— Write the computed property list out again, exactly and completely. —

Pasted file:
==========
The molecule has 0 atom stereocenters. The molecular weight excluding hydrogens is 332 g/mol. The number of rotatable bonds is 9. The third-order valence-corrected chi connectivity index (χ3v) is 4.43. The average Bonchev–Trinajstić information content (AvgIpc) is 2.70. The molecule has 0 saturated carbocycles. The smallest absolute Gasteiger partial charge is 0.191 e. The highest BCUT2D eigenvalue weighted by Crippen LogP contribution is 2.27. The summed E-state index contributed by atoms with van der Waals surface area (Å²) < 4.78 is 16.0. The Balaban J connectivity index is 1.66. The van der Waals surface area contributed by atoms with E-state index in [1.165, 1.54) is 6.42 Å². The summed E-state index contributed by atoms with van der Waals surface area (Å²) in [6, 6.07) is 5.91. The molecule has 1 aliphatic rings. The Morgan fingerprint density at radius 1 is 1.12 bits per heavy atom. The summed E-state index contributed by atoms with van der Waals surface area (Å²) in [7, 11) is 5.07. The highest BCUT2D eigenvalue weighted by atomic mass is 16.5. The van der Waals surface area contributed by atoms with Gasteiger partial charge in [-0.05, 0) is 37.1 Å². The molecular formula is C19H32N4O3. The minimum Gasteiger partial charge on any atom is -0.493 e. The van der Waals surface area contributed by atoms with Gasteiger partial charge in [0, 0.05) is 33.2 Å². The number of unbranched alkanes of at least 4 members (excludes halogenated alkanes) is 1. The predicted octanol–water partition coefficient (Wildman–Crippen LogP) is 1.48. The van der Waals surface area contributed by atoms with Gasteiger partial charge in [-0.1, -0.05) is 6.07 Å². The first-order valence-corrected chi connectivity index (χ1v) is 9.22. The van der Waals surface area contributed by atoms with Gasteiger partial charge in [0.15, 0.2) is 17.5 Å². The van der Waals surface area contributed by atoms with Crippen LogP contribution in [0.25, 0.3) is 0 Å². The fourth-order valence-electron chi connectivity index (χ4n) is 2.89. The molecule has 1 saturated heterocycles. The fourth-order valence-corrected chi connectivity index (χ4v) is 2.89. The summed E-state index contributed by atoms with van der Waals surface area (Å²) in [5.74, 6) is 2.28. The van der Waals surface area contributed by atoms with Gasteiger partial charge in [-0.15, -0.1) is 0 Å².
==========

The molecule has 0 atom stereocenters. The molecular weight excluding hydrogens is 332 g/mol. The number of rotatable bonds is 9. The third-order valence-corrected chi connectivity index (χ3v) is 4.43. The average Bonchev–Trinajstić information content (AvgIpc) is 2.70. The molecule has 0 saturated carbocycles. The smallest absolute Gasteiger partial charge is 0.191 e. The highest BCUT2D eigenvalue weighted by Crippen LogP contribution is 2.27. The summed E-state index contributed by atoms with van der Waals surface area (Å²) < 4.78 is 16.0. The Balaban J connectivity index is 1.66. The van der Waals surface area contributed by atoms with E-state index in [1.165, 1.54) is 6.42 Å². The summed E-state index contributed by atoms with van der Waals surface area (Å²) in [6, 6.07) is 5.91. The molecule has 1 aliphatic rings. The Morgan fingerprint density at radius 1 is 1.12 bits per heavy atom. The summed E-state index contributed by atoms with van der Waals surface area (Å²) in [7, 11) is 5.07. The highest BCUT2D eigenvalue weighted by atomic mass is 16.5. The van der Waals surface area contributed by atoms with Gasteiger partial charge in [-0.05, 0) is 37.1 Å². The molecular formula is C19H32N4O3. The minimum Gasteiger partial charge on any atom is -0.493 e. The van der Waals surface area contributed by atoms with Gasteiger partial charge in [0, 0.05) is 33.2 Å². The number of unbranched alkanes of at least 4 members (excludes halogenated alkanes) is 1. The predicted octanol–water partition coefficient (Wildman–Crippen LogP) is 1.48. The van der Waals surface area contributed by atoms with Gasteiger partial charge in [-0.1, -0.05) is 6.07 Å². The first-order valence-corrected chi connectivity index (χ1v) is 9.22. The van der Waals surface area contributed by atoms with Gasteiger partial charge in [0.15, 0.2) is 17.5 Å². The van der Waals surface area contributed by atoms with Crippen LogP contribution in [0.25, 0.3) is 0 Å². The fourth-order valence-electron chi connectivity index (χ4n) is 2.89. The molecule has 1 saturated heterocycles. The fourth-order valence-corrected chi connectivity index (χ4v) is 2.89. The summed E-state index contributed by atoms with van der Waals surface area (Å²) in [5.74, 6) is 2.28. The van der Waals surface area contributed by atoms with Gasteiger partial charge in [-0.15, -0.1) is 0 Å².